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Rickards, of Duke Check, dies Wednesday afternoon

Ed Rickards died of renal failure Wednesday afternoon. He was 72.
Ed Rickards died of renal failure Wednesday afternoon. He was 72.

Ed Rickards, the author of Duke Check—a blog that comments on Duke's affairs and its administrators—died at 1 p.m. Wednesday due to renal failure. He was 72.

Rickards, Trinity '63 and Law '66, was more commonly known on campus among his sources and readers as Fact Checker. Starting off several years ago as a regular commenter on The Chronicle—where he once served as editor-in-chief—Rickards eventually created his own blog in August 2009 to comment on Duke affairs. Since then, Duke Check has grown in popularity with his posts running a wide array of topics, from Duke Kunshan University to the search for the new provost and even Duke football.

"He loved to write and loved to be controversial," said his younger brother Robert Rickards. "He loved to stir up a little trouble—that was him and that’s the way he lived his whole life. He was very argumentative and stuck by his guns. "

Although some consider the tone of Duke Check to be critical of the University, Rickards asserted, with a tagline at the top of his blog, that he is pro-Duke.

"We may have had our differences on issues, but I always admired, and never questioned, his lifelong passion and love for Duke," wrote Michael Schoenfeld, vice president for public affairs and government relations, in an email Wednesday.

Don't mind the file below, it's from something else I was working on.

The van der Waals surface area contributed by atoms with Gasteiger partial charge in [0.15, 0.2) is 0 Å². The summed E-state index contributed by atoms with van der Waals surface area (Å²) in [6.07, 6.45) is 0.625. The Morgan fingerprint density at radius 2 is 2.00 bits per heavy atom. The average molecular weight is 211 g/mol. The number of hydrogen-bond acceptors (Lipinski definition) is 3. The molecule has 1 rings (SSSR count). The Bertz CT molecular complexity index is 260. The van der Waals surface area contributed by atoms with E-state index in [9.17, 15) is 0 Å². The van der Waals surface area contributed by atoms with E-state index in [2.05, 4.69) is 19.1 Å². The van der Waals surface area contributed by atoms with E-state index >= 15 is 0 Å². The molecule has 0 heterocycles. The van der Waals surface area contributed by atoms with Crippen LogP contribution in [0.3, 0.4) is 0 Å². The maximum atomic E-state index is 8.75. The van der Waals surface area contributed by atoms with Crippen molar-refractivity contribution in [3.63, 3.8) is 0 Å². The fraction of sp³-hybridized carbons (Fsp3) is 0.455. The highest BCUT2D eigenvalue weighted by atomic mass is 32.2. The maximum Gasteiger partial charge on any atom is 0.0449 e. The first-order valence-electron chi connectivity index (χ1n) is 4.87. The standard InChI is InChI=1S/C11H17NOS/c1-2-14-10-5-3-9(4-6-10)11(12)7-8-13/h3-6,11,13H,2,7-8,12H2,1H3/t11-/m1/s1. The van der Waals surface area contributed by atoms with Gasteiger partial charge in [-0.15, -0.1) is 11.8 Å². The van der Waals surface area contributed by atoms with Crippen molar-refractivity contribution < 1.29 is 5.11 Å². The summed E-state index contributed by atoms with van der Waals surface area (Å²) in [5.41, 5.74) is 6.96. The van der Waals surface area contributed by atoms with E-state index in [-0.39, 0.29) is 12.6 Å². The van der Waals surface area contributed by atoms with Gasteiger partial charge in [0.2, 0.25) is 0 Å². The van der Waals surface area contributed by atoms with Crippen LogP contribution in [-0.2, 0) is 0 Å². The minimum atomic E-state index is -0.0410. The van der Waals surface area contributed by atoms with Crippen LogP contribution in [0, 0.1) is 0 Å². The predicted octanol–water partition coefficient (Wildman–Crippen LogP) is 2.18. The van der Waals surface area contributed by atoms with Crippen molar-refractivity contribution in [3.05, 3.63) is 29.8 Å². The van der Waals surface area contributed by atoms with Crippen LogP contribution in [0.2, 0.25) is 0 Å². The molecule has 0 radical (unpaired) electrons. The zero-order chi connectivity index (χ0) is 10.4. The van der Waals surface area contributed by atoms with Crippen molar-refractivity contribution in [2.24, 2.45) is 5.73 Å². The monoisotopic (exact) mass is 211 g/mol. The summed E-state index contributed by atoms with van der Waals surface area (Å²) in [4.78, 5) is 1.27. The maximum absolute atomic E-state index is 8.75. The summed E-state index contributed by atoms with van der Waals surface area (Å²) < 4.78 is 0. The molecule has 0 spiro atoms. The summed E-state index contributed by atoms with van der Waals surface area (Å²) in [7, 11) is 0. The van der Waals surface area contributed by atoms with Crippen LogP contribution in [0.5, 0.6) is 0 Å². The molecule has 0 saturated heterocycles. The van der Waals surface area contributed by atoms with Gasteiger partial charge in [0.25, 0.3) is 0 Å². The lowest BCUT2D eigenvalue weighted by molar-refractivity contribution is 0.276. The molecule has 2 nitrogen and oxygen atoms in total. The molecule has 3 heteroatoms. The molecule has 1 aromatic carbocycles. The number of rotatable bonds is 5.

Schoenfeld, who Rickards frequently contacted, added that he was sad to hear the news.

"Mr. Rickards was a valuable resource who loved Duke, was deeply concerned about Duke's moral compass, about race and gender, corporatizing, administrative bloat and secrecy," Owen Flanagan, James B. Duke Professor of philosophy and professor of neurobiology, wrote in an email Wednesday.

After leaving Duke, Rickards worked at CBS, NBC, ABC and the Associated Press, and was later a part-time consultant. In addition to his love for writing, Rickards also loved to travel. His favorite trips were to San Diego, Cali. and Europe, his brother said.

Although he lived in New Jersey at the time of his death and had not made a trip to Duke in several years, Robert Rickards noted that Ed had a "passion for Duke." Before he passed away, Ed asked his brother if he could be transferred to Duke Hospital or could visit Durham when he was released.

Although Ed Rickards never got his final trip to Duke, his memory will live on through his "Loyal Readers."

"It’s a real loss for the University," said Thomas Pfau, Alice Mary Baldwin Professor of English. "This blog came to draw a lot of attention and became much more important in making faculty and other stakeholders aware of issues concerning the University as a whole."

Ed Rickards is survived by his brother, sister-in-law and three nephews.


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